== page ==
Pressure is mounting on World Bank executive directors worldwide to oppose the nomination of Paul Wolfowitz for World Bank president.
- “…an outrage to all of us that aspire to build an international system that is more just, peaceful and committed to fostering socially and environmentally sustainable forms of development”.
Rede Brasil, Brazilian NGO network on IFIs
- “Wolfowitz is a controversial person for his role in Iraq war and his nomination to head the World Bank has stunned the world.”
Right to Food Movement, Bangladesh
- “…fundamentally ill-suited to a a multilateral institution which must balance the diverse interests of its member countries”.
Central and Eastern European Bankwatch Network
- “…raises critical issues about the independence of the institution and its ability to give development loans to countries that do not conform to the Americanisation of the world.”
The Reporter, Gabarone
- The former president of Senegal and now head of La Francophonie, Abdou Diouf, said on Sunday that he was “very surprised” about the nomination.
- The Congress of South African Trade Unions said that it was “shocked” at the nomination of “such a conservative … into a position which ought to be advancing the interests of the poor”.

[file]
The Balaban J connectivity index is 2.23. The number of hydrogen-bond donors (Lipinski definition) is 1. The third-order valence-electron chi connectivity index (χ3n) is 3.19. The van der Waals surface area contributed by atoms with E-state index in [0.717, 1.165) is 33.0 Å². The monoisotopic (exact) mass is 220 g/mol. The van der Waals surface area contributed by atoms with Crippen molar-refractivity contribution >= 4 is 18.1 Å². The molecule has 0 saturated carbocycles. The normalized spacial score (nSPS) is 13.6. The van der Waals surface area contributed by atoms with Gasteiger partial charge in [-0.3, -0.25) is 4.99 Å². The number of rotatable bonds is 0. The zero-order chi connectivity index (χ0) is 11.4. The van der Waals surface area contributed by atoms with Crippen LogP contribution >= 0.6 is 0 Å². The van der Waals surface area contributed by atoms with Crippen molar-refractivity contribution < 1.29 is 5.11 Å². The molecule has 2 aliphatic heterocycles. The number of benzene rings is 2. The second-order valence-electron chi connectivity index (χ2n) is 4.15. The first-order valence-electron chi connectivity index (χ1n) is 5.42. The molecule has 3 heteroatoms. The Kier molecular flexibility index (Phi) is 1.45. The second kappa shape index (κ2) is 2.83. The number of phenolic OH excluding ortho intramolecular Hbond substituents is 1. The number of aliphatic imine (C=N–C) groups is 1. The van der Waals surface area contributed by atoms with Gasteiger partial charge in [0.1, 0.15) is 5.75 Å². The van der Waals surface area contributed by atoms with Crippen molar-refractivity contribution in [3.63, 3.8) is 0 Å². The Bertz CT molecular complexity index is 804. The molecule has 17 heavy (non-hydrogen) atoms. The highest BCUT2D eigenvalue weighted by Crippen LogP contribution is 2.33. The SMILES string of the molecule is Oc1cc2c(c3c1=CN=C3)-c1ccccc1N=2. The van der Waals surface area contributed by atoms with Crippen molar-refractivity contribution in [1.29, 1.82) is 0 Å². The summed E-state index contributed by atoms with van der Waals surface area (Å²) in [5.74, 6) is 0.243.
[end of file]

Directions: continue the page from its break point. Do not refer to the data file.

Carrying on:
31 March deadline
A statement from the World Bank has said that executive directors will conduct informal meetings over the coming days with Wolfowitz “as part of the consultative process on this subject.” Wolfowitz met executive directors for Japan, China, New Zealand, Australia, South Korea, Saudi Arabia and France on 20 March. After the consultations, the executive directors will meet in formal session to select the president, expected to take place on 31 March.
The nomination will be discussed by European heads of state 22 March. European premiers will be gathering in Brussels for a European Council meeting. European executive directors to the Bank will also meet together for the first time next week to discuss the issue.
an outrage to all of us
First test for Blair’s commitment to Africa
UK NGOs are seeing the Wolfowitz nomination as the first real test of the British government’s commitment to its stated goals for African development. ActionAid UK took out a 3/4 page ad in the Guardian calling for the government to live up to the recommendations of the Commission for Africa – the first of which was a recommendation to open up the leadership selection process at the World Bank.
The Wolfowitz nomination was a recurring theme in 19 March demonstrations against the continued occupation of Iraq. An estimated 50,000 protesters lined London streets, marking two years since the start of war in Iraq. Lindsey German, convenor of Stop The War Coalition, said “the nomination of Wolfowitz, the man who is recognised as chief architect of war with Iraq, will outrage most decent people.”